2. Relationship therapy creates the secure environment to be able to talk about delicate matters

The obvious goal is to be able, eventually, to talk about delicate matters without the therapist’s help, but while you’re in the office, you’re in a safe zone.

You are safe to explore your emotions and to express your truth.

Therapists have many tools to help relationships (education, coaching, customized tools, new ideas, emotional support, showing each partner’s responsibility), but, most of all, they supply a safe environment where couples can communicate without the interference of defensive communication models used at home.

All emotions are welcome. All defensive mechanisms are welcome.

The therapist will reframe if needed. It’s the therapist job to make sure the message gets across with the most clarity and impact to the other partner and back.

3. Practical solutions

The first goal of relationship therapy is to have intimate conversations and nurture the emotional connection and understanding of each partner. It’s the foundation of everything else. This helps couples to experience new healing paths and to feel the love they have for one another.

Communication is the foundation ground. You will get advice and practical tools in order to steer clear of your old communication patterns.

On top of communication issues, new actions, tools such as exercises between partners, and new methods to put into practice, will complete it all. The work must continue at home and come back for readjustments when needed.

Top view of two people holding hands, only legs and hands are visible.

Real examples of couples who came to Divan Bleu

(Names and circumstances have been modified for confidentiality reasons).

Guillaume and Emilie hadn’t had sex for a few years. Emilie felt like she was no longer desirable and that greatly affected her self-confidence. She was closing in, no longer recognizing herself, and no longer wanting to leave the house.

Guillaume, for his part, was frustrated. He judged Emilie because he would have liked to make love but Emilie was distant and he didn’t understand what was happening to her.

In therapy, they were able to find a safe ground to explore what was really going on: intimacy wasn’t experienced the same way by each partner, and by not communicating specifically on the subject, they did not understand how they could recreate the same flow they had in the first few months of their relationship when sexuality was easier.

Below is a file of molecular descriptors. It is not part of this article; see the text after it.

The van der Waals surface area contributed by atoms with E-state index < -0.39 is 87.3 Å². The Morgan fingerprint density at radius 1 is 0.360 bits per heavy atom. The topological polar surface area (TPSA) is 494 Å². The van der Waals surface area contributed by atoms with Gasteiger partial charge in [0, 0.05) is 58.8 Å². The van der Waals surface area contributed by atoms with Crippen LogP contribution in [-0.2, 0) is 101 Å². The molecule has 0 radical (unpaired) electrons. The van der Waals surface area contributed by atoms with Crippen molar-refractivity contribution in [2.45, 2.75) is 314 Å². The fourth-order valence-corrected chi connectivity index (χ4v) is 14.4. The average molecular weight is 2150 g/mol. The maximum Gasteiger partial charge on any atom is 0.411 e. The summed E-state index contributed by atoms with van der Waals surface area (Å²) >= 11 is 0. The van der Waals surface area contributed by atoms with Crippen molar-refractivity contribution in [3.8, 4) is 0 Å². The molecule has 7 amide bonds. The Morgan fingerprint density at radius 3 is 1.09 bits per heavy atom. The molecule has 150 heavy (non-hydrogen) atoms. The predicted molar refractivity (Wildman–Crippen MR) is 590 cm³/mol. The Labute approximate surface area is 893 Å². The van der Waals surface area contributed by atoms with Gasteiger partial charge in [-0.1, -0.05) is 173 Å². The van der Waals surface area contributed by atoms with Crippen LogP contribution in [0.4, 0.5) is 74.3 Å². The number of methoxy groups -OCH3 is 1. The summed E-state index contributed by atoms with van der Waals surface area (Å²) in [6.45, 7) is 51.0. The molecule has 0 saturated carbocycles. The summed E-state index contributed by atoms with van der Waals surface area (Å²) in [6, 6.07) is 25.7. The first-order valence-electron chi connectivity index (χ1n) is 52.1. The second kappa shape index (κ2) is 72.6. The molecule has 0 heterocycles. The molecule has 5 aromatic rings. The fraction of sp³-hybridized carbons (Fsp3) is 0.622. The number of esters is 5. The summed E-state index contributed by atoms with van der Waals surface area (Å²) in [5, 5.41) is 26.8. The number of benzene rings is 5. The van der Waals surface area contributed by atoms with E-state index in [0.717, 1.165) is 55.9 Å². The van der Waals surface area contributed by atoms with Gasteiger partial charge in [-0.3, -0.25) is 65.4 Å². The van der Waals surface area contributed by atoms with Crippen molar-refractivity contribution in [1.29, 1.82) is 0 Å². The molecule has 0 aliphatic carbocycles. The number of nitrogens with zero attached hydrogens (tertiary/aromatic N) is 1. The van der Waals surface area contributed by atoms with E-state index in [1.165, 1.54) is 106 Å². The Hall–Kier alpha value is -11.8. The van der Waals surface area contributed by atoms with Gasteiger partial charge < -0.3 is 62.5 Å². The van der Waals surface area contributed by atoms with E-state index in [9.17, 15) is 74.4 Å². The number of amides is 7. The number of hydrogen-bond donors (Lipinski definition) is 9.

During the process, Guillaume was able to be sensitive to the fact that Emilie did not feel desirable, and this helped him understand what was happening for her. On her side, Emilie was able to receive empathy and reassurance about how she was feeling and was able to understand that she needs words and gestures of affection to feel desired. She was also able to be sensitive to the fact that

Guillaume found it difficult to see her so closed and therefore, out of resentment, out of fear of rejection, he was less inclined to show his affection to her.

They now have the tools to see how they function (Emilie withdraws when in pain and Guillaume becomes judgemental). Thus, they can defuse the situation when it arises with a better knowledge of themselves and their partner. Instead of closing in, Emilie told Guillaume what would make her feel good. Instead of judging, Guillaume checks in with Emilie when needed.

Guillaume and Emilie are now enjoying open heart-to-heart communication, a renewed sex life and a discovery of their previously unknown intimacy.


Everyone is looking for a connection with their loved ones. We want to be understood, heard, we need others to grasp our reality. To feel joy and peace is our dearest wish.

Relationship therapy will give you the means to achieve this, to feel closer, more united, and to feel really understood.

Couples often say they should have come to therapy sooner had they known the results it could have brought earlier in their daily lives. So don’t hesitate and take the leap.

Couples’ therapists at Divan Bleu are here to help you move towards each other, should you be in a conventional, non-conventional, homosexual, heterosexual, or multicultural relationship. All orientations and types of loves are welcome within our walls.

Don’t hesitate to get in touch with one of our therapists.

a couple smiling and holding each other
Photo profil de Valérie Carrier
article written by:
Valérie Carrier
Relationship Therapist
  • Adult Individual Therapy

  • Couples Therapy

  • Polyamory and Non-Conventional Relationship Therapy